Given that Super Mario Galaxy 2 is so enjoyable and lengthy, it is a pleasure to report that it continues in the vein of its predecessor by offering up an aesthetic experience unmatched on the Wii. The visuals do not mark a huge improvement over those sported by the original Galaxy, and in many cases appear largely identical, but they are never anything less than gorgeous, colourful and expressive, sporting effects and shaders more properly befitting a game made for technologically superior hardware. Super Mario Galaxy 2 looks so gorgeous that it highlights one of the chief tragedies of the Wii, namely, that nobody outside of Nintendo has tapped its power in the four years since its debut. The largely orchestral soundtrack is also one of the best of the year so far, mixing classic Mario tunes with sweeping new themes of utter majesty. Nintendo has seemingly devoted itself to ensuring that Super Mario Galaxy 2 boasts superlative presentation, which is not an effort it affords to all of its works in an era which has seen it focus on casual gaming experiences.


Chill, Bowser.

Chill, Bowser.
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It will come as no surprise to many that Super Mario Galaxy 2 is the best game on the Wii and one of the best games of the year so far. It is rare that gamers are graced with a title of such elegance, creative flair and technical mastery, and even rarer that such a game should boast such a bright, happy surface and be suitable for the entire family. Super Mario Galaxy 2 is the epitome of what Nintendo does best and has done best since its start in videogame development; its sole purpose is to raise a smile to the lips and challenge the brain and fingers in equal measure, and in that regard Super Mario Galaxy 2 succeeds manifold. Perhaps the only negative one could raise, and even then with a degree of reluctance, is that Super Mario Galaxy 2 is not much different from its predecessor. In fact, barring the wide range of minute refinements which this sequel makes across the board, the words of this review are equally applicable to the classic original, which means that Super Mario Galaxy 2 is unlikely to pack the same punch delivered by its predecessor in 2007. Any sad soul burned out on the Galaxy experience or looking for a gameplay revolution is unlikely to have his flame reignited by this second part, and for this reason alone, Super Mario Galaxy 2, despite being the superior game, falls just short of a perfect score. Such trifling matters are, of course, irrelevant in the face of such a wonderful game; if you own a Wii, you must play Super Mario Galaxy 2, and you must play it as soon as possible.
The Score
As close to a perfect game as any you will play this year, Super Mario Galaxy 2 is an exuberant masterpiece of game design. Challenging yet accessible, imaginative yet aglow with nostalgia, this is a game for everyone which posits Nintendo as a master at the height of its power.
Looking to buy this game right now? PALGN recommends www.Play-Asia.com.

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31 Comments
3 years ago
urge to buy another wii rising...
3 years ago
Can't wait for July 1st. Great review.
3 years ago
ANDYBALLINA wrote
Can't wait for July 1st.
I couldn't either icon_razz.gif
3 years ago
I didn't wait either. Currently on 71 stars after an intense weekend and the main 'game' has been completed.

I'm aiming for 120 stars and I will see how things go from there.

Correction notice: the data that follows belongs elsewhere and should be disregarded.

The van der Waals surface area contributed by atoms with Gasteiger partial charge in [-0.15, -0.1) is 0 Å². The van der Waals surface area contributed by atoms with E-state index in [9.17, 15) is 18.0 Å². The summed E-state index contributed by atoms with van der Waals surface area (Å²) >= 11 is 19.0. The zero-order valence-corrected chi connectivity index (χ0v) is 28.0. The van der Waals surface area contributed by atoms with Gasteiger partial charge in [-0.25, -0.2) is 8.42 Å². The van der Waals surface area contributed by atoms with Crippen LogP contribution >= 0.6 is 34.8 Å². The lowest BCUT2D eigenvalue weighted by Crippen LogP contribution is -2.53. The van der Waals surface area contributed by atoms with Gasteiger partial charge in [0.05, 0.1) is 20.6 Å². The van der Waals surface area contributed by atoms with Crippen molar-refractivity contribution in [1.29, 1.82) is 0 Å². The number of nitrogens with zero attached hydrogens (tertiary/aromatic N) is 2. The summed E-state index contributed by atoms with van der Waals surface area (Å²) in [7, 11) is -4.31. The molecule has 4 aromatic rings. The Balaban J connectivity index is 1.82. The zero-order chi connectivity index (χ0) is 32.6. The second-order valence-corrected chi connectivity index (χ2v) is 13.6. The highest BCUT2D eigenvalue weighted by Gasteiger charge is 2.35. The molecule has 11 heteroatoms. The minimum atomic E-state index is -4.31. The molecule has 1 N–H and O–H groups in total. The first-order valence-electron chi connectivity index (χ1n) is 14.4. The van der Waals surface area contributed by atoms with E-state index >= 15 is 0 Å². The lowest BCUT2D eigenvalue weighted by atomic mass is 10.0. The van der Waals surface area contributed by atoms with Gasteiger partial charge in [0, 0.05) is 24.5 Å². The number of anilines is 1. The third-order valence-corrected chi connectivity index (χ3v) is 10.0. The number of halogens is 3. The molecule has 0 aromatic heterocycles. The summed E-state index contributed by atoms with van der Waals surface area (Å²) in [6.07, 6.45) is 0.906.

3 years ago
My copy should be arriving any minute now... C'mon postal system!
3 years ago
PALGN wrote
Representing the first direct Mario sequel to appear within a single console generation
Super Mario Bros, Super Mario Bros 2, Super Mario Bros 3. Am I missing something?
3 years ago
^ Well, well, well, looks like we forgot to insert the term '3D'; mea culpa. I assure you that's what we meant!
3 years ago
if this is better than SMG1 and that got 10 how did this only ge 9.5
3 years ago
Hurry up Royal Mail! icon_sad.gif
3 years ago
spuderump wrote
if this is better than SMG1 and that got 10 how did this only ge 9.5
PALGN wrote
Any sad soul burned out on the Galaxy experience or looking for a gameplay revolution is unlikely to have his flame reignited by this second part, and for this reason alone, Super Mario Galaxy 2, despite being the superior game, falls just short of a perfect score.
Did you not even read the article?
3 years ago
spuderump wrote
if this is better than SMG1 and that got 10 how did this only ge 9.5
Being more fun than the original doesn't mean it should get a higher score, PALGN don't base their scores on fun factor, like since when did that matter when playing games anyway right?
3 years ago
Super Mario Galaxy 2 is as fun, if not more so, than its predecessor, but the gaming landscape has changed since 2007, and the game simply lacks the 'wow' factor of the original. It's a known quantity, albeit a close-to-perfect one, and the review spells it out quite clearly.
3 years ago
I need to ask something and I know some people won't like this...

But what did Super Mario Galaxy bring to the video game industry that Mario 64 hadn't?
3 years ago
Big Pete wrote
But what did Super Mario Galaxy bring to the video game industry that Mario 64 hadn't?
It bought the only good 3D Mario game to the industry. icon_biggrin.gif

Not only that though, it bought motion controls into the game, a whole new theme, gravity gameplay (where you can walk upside down), multi player, different suits/abilities and new characters.

Its definately refined the genre.
3 years ago
Big Pete wrote
I need to ask something and I know some people won't like this...

But what did Super Mario Galaxy bring to the video game industry that Mario 64 hadn't?
Accessibility and elegance, pretty much. Mario 64 was an exploration of Nintendo's platforming prowess in a 3D space with analog control - Galaxy took what they've learned over the years, refined it down to an almost pure diamond of design excellence, and paired it with their newest control progression almost flawlessly.
3 years ago
I think the key with this game over the original is accessiblity due to the removal of the hub. I actually don't really like hubs in games and the old skool map menu is a much improvement.
3 years ago
Dungeon Crawl has been selling the game for a bit now guys.
3 years ago
Big Pete wrote
I need to ask something and I know some people won't like this...

But what did Super Mario Galaxy bring to the video game industry that Mario 64 hadn't?
Fun.